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Old 13th Mar 2019, 14:36
  #1030 (permalink)  
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Shouldn't they be on their way already? How long does this need to take? Aircraft are grounded because the crash circumstances are not enough known yet.
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Old 13th Mar 2019, 14:43
  #1031 (permalink)  
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Originally Posted by canyonblue737 View Post
"Does anyone have any information on instances of irregular MCAS activation that have been successfully handled?"

The day prior to the Lion Air crash the accident aircraft suffered from MCAS activation due to the faulty AOA. The Captain of that flight ran the runaway stabilizer procedure and cutout the stab trim and then was able to complete the flight normally. As far as I know no MAX aircraft has had a MCAS activation since the Lion Air crash until (potentially, there is only tenuous circumstantial evidence at this point) the Ethiopian accident.
Whilst that crew proved they could actually fly, they then made an appalling "airmanship" decision to fly hundreds of miles over high terrain to Jakarta with an effectively jammed stab and no autopilot instead of returning to the 10,000' RWY in Bali 20-30 nm away. Furthermore the incident was not fully written up in the tech log. Commercial pressure maybe....

At this point MCAS has NOT been implicated although something - voice reports from other aircraft indicate unreliable airspeed - happened. It seems probable they didn't even make flap retraction height (thereby discounting MCAS unless they retracted flaps below flap ret. ht.).

While we are waiting for some actual CVR/DFDR facts maybe you would like to read about Ethiopian's last 737 prang here: https://www.bea.aero/docspa/2010/et-...b100125.en.pdf which in one sentence can be summarised as: pilots can't fly.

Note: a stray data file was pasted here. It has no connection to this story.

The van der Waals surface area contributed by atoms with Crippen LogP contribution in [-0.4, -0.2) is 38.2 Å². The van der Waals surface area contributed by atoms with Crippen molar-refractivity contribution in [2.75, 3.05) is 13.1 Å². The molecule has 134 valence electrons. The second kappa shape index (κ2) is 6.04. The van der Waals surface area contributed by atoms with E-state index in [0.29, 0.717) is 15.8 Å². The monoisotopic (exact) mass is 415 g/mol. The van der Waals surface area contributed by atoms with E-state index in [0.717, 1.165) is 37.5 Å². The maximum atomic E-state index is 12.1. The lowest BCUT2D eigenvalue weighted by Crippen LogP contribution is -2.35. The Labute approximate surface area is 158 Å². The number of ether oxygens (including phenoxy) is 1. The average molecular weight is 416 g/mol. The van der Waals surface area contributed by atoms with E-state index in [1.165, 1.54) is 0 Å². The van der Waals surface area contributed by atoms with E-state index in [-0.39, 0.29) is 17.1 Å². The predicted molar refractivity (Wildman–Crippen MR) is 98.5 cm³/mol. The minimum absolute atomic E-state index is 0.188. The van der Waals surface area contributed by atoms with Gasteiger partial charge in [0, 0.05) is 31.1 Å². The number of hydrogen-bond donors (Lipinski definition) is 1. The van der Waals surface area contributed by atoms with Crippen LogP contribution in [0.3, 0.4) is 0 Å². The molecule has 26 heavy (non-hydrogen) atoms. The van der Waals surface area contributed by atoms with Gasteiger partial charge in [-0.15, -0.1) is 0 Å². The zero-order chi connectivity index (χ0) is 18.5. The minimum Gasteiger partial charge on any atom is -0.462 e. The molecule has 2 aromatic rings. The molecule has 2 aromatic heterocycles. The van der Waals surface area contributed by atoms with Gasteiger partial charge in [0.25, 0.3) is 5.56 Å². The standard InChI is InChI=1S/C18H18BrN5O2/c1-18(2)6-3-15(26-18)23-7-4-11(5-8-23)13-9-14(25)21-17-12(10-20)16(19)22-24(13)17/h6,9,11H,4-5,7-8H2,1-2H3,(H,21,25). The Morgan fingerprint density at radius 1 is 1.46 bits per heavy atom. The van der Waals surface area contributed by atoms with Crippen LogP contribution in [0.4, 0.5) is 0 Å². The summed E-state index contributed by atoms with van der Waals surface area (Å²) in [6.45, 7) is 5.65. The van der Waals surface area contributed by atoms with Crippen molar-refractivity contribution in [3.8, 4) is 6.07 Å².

I'll get on a Max tomorrow if flown by say, Southwest.
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Old 13th Mar 2019, 14:47
  #1032 (permalink)  
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Originally Posted by slip and turn View Post
Yes, Dave, that was an interesting graphic you posted but did not your plots only commence at the end of the runway?
I didn't include the ground roll in my graphic simply because my interest was in what happened from rotation onwards.

One question about how the transmitted pressure altitude is auto-calibrated prior to flight. Clearly a complex aircraft like this on the ground at a well charted licensed airfield knows exactly where it is and at what altitude, so does it continuously calibrate itself whilst it is on the runway up to the point WOW and groundspeed, and GPS data tell it it may be airborne?
Nothing so complicated.

The aircraft simply transmits either a Ground Position ADS-B message, which for obvious reasons doesn't need to contain an altitude, or an Airborne Position, which does.
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Old 13th Mar 2019, 14:47
  #1033 (permalink)  
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Originally Posted by A. Muse View Post
BBC News reporting 'Black boxes to come to Europe' for expert analysis
....And surprise, surprise.....

American air safety experts are trying to persuade their Ethiopian counterparts not to send the flight data to crash investigators in London, The Wall Street Journal reported. Instead, they want it examined by the National Transportation Safety Board in the United States.
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Old 13th Mar 2019, 14:52
  #1034 (permalink)  
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Wouldn't be surprised if the recorders are on their way to the BEA in Paris. The engines were half French.
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Old 13th Mar 2019, 14:52
  #1035 (permalink)  
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Originally Posted by ManaAdaSystem View Post

So the Americans have had 5 cases of control issues after takeoff on the MAX. At least two happened when they engaged the auto pilot.
There appears to be several issue with the MAX.
Only time before itís grounded world wide.
Here's a couple of extracts to look at

REPORT- trim after AP is turned on: December 2018